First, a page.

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The Navvies Memorial in Otley

This strange crenellated building on the edge of the West Yorkshire market town of Otley first caught my attention a few years ago. I’d been coming to Otley to sample the local ales since being a student but had never noticed this memorial before but walking next to All Saints Parish Church whilst training as a guide it jumped out at me as you just don’t expect to see something quite like this.

The accompanying display board explained that the building was The Navvies Memorial, a Grade II Listed structure which commemorated the Navies (or navigators) who died whilst building the miles of local railway track in the nineteenth century.

Researching a bit more I found out that between 1845 and 1849 The Leeds & Thirsk Railway company wanted to build a new route from Leeds to the North to open up trade between West Yorkshire and the North East.The engineer Thomas Grainger and Contractor James Bray were tasked with the job, but as part of the task there was the huge challenge to cut a 2 mile tunnel, 7.6m high through rock at depths of 88 meters in some places between Airedale and Wharfedale.

The tunnel needed to link Horsforth with the Arthrington Viaduct which was to take the railway over the River Wharfe. The tunnel would have to pass directly beneath the village of Bramhope.

To complete the project (one of the longest tunnels in England at the time) required a vast amount of labour and over 2,300 navvies were employed in roles such as quarrymen, stonemasons, tunnellers, labourers and carpenters to work 12 hour shifts, seven days a week.

It was back breaking and dangerous work, much of the tunnel excavated by hand with picks and shovels in the dark. Men were lowered down air shafts in buckets into damp cramped spaces which were constantly at risk of flooding. Other risks included landslips, falls, explosions and constant roof collapses.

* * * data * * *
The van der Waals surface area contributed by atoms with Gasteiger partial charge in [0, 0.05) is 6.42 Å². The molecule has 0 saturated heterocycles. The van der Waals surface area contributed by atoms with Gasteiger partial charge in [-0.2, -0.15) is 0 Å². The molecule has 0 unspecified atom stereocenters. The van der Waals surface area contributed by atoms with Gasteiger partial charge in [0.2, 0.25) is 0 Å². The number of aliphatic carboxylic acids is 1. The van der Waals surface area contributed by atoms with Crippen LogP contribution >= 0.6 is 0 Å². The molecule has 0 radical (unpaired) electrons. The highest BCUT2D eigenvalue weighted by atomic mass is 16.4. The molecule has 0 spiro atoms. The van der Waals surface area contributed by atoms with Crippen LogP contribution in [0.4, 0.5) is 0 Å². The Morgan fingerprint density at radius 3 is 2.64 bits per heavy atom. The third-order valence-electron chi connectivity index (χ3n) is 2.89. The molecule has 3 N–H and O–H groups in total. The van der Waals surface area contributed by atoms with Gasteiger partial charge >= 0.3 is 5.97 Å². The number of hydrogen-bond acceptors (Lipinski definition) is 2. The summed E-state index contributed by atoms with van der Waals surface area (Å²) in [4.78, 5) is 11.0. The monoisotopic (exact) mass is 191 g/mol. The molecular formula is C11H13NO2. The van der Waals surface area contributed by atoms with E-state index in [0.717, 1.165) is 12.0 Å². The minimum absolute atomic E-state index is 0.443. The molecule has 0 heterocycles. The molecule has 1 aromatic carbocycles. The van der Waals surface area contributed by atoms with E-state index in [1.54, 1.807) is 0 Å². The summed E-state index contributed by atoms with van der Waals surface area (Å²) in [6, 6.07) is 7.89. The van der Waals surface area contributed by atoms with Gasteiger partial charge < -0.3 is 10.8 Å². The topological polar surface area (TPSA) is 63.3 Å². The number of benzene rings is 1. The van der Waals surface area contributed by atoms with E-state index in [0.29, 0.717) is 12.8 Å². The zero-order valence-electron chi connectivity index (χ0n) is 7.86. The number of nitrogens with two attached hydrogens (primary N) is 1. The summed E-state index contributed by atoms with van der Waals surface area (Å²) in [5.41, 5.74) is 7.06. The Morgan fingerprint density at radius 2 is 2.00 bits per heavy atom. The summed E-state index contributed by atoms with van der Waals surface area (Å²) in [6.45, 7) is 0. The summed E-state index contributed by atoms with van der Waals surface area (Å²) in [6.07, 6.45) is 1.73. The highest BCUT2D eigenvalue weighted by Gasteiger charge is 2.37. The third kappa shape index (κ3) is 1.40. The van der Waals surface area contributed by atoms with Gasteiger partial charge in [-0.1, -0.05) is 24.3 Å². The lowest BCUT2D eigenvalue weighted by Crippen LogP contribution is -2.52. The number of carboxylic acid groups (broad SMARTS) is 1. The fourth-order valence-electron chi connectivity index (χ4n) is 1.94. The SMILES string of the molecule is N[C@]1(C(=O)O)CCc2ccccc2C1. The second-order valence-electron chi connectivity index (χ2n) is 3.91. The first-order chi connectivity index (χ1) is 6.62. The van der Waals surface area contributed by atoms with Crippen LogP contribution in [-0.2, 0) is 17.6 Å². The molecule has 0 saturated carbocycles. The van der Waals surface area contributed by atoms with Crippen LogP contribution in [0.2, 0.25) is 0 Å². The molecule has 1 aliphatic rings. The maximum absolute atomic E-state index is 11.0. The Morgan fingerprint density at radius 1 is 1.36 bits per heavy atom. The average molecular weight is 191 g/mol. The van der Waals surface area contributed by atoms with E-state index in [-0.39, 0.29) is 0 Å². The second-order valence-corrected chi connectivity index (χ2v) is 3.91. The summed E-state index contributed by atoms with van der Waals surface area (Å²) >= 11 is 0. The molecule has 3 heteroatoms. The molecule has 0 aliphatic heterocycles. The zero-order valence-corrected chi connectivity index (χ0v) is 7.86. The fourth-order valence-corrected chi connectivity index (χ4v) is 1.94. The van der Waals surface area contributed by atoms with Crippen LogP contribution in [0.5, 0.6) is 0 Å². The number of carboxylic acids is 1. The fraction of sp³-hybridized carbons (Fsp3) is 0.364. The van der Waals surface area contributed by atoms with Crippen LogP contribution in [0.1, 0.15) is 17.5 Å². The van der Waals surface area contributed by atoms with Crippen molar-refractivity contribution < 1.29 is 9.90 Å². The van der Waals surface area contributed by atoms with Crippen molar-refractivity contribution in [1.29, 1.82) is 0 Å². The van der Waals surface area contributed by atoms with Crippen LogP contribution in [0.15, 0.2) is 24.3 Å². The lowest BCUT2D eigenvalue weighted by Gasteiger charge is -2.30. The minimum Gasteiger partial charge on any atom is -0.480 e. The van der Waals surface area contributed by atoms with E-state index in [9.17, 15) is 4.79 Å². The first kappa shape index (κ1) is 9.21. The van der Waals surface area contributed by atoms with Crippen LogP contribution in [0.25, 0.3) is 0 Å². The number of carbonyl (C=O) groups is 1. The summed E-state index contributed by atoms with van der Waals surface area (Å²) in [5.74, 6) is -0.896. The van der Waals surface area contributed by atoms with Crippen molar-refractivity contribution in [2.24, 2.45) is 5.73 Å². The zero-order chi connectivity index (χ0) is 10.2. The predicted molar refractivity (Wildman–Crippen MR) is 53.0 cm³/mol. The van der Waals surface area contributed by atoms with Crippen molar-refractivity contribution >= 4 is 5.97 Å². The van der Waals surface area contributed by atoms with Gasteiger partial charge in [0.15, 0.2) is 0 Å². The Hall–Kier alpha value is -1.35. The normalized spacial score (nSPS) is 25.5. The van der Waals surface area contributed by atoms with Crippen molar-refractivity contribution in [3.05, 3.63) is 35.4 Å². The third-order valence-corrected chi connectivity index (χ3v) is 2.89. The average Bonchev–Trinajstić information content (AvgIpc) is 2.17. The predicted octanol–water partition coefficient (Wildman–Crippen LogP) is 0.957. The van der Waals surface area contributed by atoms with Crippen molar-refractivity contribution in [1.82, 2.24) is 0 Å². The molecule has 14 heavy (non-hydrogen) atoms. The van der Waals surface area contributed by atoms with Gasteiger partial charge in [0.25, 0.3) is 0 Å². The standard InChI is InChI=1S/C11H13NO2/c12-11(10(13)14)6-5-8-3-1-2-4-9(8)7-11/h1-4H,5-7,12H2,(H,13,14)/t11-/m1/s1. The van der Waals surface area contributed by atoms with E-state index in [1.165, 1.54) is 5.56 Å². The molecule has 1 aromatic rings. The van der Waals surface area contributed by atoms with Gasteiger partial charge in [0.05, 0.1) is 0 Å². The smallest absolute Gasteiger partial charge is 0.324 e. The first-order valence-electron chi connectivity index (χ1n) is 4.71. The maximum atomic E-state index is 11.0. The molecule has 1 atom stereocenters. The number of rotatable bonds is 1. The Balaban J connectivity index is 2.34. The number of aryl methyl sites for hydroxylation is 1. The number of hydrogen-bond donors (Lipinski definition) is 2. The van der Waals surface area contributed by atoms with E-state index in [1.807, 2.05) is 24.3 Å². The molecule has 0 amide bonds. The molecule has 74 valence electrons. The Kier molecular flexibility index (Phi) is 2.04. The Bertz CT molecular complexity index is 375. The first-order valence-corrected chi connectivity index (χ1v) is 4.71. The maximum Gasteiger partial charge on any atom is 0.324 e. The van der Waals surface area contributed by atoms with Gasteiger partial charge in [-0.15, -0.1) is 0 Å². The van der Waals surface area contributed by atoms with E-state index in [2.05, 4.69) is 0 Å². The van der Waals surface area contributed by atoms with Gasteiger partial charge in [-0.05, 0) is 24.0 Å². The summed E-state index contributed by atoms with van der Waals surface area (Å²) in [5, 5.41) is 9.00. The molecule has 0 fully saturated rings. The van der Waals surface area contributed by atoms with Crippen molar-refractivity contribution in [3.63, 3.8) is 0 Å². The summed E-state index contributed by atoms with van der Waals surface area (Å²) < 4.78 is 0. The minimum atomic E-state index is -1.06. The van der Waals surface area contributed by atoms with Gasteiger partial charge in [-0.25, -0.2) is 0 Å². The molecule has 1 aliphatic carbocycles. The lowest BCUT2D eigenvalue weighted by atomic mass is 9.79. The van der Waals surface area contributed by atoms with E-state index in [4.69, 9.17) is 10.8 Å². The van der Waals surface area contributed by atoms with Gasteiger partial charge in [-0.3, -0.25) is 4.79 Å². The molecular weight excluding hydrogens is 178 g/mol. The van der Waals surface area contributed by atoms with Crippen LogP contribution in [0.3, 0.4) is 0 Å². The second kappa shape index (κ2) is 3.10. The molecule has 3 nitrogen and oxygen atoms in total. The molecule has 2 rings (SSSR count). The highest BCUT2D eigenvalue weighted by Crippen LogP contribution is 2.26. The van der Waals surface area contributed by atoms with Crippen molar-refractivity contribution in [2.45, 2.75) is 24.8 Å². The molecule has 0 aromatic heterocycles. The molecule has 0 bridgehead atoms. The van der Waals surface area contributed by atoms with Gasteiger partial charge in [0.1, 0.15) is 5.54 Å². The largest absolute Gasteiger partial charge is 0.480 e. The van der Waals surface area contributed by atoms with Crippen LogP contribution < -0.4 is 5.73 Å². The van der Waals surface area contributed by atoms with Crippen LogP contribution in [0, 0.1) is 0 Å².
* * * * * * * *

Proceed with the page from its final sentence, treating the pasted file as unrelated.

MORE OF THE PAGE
Labourers came not just from Yorkshire but also across England and Scotland and from as far away as Cornwall. They lived in very basic accommodation, usually wooden “bothies” in Bramhope, creating a sort of shanty town along the track, some brought their families living in poor conditions off a meagre wage for long hours.

Sadly 23 of the men were recorded to have died whilst building the tunnel at the time, but since then many more deaths have been uncovered.

The memorial was built on completion of the tunnel on Church Lane in Otley next to the graveyard of All Saints parish Church. It was built by the contractor and is an exact replica of the North portal of the Bramhope Tunnel. It not only stands as a monument for those who died building the tunnel but all those navvies who lost their lives building England’s vast railway network during the massive railway boom of the 1800’s.

Bramhope Tunnel North Portal - Photograph by Mark Currie as used on Visit Otley display board

Since its completion in 1849 it has been restored a number of times in 1913, 1988 and most recently in 2018. To celebrate the 170th Anniversary of the tunnels completion in 2019 a book by Angela Leathley of Otley Conservation Taskforce was written, entitled What Lies Beneath which tells the story of the lives of the navvies who worked on the tunnel. A 30 minute documentary was also made by Catapult Films called The Navvies who Built the Bramhope Tunnel. Both are still available if you want to find more.

The trailer to the documentary can be seen here:

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Sep 26, 2020

Superb snapshot of industrial history and photos which we take for granted but use the tracks and tunnels today built by the Navigators with loss of life, another most interesting blog from Tim Barber

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